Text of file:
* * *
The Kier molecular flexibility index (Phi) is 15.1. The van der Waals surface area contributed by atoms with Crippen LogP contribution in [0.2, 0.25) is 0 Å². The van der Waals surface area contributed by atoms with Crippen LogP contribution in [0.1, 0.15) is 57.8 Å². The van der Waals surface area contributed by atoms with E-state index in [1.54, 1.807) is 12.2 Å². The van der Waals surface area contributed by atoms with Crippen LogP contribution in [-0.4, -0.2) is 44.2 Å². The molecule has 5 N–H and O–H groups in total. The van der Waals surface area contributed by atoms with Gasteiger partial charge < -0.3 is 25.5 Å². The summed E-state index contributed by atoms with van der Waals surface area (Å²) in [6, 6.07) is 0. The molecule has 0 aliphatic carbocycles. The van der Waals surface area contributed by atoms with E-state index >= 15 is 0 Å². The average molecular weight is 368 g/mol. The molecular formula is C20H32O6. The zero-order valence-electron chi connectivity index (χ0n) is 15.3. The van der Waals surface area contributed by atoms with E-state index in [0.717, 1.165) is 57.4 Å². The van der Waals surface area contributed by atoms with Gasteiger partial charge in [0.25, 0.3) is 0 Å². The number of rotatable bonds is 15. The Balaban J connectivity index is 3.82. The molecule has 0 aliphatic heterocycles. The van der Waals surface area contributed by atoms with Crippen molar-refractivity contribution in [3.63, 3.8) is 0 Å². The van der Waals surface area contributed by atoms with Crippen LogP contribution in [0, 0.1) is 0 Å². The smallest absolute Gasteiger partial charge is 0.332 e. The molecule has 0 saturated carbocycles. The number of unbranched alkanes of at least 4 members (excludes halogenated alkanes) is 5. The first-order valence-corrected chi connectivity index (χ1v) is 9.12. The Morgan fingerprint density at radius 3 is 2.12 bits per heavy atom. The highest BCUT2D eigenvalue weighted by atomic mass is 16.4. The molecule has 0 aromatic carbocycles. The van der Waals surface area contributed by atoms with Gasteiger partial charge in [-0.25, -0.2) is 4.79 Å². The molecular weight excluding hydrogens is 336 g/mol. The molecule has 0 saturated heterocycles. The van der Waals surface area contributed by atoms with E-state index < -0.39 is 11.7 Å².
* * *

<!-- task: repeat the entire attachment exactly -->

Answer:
The Kier molecular flexibility index (Phi) is 15.1. The van der Waals surface area contributed by atoms with Crippen LogP contribution in [0.2, 0.25) is 0 Å². The van der Waals surface area contributed by atoms with Crippen LogP contribution in [0.1, 0.15) is 57.8 Å². The van der Waals surface area contributed by atoms with E-state index in [1.54, 1.807) is 12.2 Å². The van der Waals surface area contributed by atoms with Crippen LogP contribution in [-0.4, -0.2) is 44.2 Å². The molecule has 5 N–H and O–H groups in total. The van der Waals surface area contributed by atoms with Gasteiger partial charge < -0.3 is 25.5 Å². The summed E-state index contributed by atoms with van der Waals surface area (Å²) in [6, 6.07) is 0. The molecule has 0 aliphatic carbocycles. The van der Waals surface area contributed by atoms with E-state index >= 15 is 0 Å². The average molecular weight is 368 g/mol. The molecular formula is C20H32O6. The zero-order valence-electron chi connectivity index (χ0n) is 15.3. The van der Waals surface area contributed by atoms with E-state index in [0.717, 1.165) is 57.4 Å². The van der Waals surface area contributed by atoms with Gasteiger partial charge in [0.25, 0.3) is 0 Å². The number of rotatable bonds is 15. The Balaban J connectivity index is 3.82. The molecule has 0 aliphatic heterocycles. The van der Waals surface area contributed by atoms with Crippen molar-refractivity contribution in [3.63, 3.8) is 0 Å². The van der Waals surface area contributed by atoms with Crippen LogP contribution in [0, 0.1) is 0 Å². The smallest absolute Gasteiger partial charge is 0.332 e. The molecule has 0 saturated carbocycles. The number of unbranched alkanes of at least 4 members (excludes halogenated alkanes) is 5. The first-order valence-corrected chi connectivity index (χ1v) is 9.12. The Morgan fingerprint density at radius 3 is 2.12 bits per heavy atom. The highest BCUT2D eigenvalue weighted by atomic mass is 16.4. The molecule has 0 aromatic carbocycles. The van der Waals surface area contributed by atoms with Gasteiger partial charge in [-0.25, -0.2) is 4.79 Å². The molecular weight excluding hydrogens is 336 g/mol. The molecule has 0 saturated heterocycles. The van der Waals surface area contributed by atoms with E-state index < -0.39 is 11.7 Å².